The other problem when talking about personal finances is that of defining what ‘middle class’ means. I was talking to a quite rich person the other day. Definitely upper middle class or higher. The man considers himself ‘just’ middle class.

OK. I AM middle class. But if I compare myself to the 19 year old kid driving that Hummer or 100,000 JD Range Rover, I am ‘poor’. The rich in Jordan are showing their wealth, which gives many people the feeling that they are poor.

A variation on this issue is the question weather the investments in Jordan are trickling down to the poor or not. My Ajnabeeyeh friend says no:

Ajnabeeyeh: Jordan’s Reaganomics:
So listen up, all you elites here in Amman: I’m getting more and more evidence that all this cash flowing into the country hasn’t yet even started thinking about trickling down to the have nots. Honestly, I’m getting really tired of people saying that this is the only way for things to move ahead, blah, blah, blah.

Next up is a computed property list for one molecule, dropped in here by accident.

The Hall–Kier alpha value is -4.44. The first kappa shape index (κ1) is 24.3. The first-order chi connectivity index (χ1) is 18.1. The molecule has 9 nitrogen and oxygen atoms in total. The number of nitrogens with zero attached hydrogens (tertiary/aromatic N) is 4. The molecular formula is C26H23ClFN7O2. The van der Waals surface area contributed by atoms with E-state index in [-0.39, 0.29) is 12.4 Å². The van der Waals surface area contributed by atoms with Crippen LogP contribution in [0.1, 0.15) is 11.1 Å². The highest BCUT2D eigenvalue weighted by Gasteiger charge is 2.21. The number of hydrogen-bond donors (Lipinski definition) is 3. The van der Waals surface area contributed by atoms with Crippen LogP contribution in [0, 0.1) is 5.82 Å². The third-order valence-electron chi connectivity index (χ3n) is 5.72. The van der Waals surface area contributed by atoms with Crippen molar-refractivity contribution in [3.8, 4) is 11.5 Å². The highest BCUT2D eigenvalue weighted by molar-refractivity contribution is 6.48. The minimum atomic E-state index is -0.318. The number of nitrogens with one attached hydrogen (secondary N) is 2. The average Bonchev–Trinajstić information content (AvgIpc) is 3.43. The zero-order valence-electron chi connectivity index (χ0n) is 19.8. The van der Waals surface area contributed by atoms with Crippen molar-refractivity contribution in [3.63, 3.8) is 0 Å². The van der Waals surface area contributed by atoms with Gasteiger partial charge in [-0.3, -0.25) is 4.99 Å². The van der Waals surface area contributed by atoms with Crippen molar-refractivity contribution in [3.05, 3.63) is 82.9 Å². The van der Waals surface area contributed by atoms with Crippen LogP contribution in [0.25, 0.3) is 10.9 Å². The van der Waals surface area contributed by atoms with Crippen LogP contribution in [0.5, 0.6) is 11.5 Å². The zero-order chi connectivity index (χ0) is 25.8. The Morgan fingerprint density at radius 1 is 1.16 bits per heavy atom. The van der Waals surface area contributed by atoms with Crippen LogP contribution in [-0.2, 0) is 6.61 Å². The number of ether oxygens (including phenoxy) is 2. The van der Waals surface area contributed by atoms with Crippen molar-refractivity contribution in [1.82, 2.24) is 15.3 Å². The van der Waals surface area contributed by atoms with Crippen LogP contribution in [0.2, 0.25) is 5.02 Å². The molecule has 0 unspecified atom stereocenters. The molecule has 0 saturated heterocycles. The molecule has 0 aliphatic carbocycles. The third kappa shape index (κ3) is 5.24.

She’s been talking to taxi drivers and lot of other people and came to the conclusion that life is getting more expensive and ‘things are out of control’.

This ‘trickling down’ question needs some serious study, again, beyond what people say. Maybe the money is trickling down to the new middle class. Try to find an architect or engineer in Amman these days, for example. The construction boom is undoubtedly creating jobs for them. Newspapers have a lot of employment ads. There is more work. But there might be structural, social and educational problem that that prevent a better trickle down effect.

The other problem with Jordan’s current investment boom is how focused it is on construction. Construction does create jobs, but not the kind of jobs that have longer term effects and that increase the amount of intellectual capital in the country.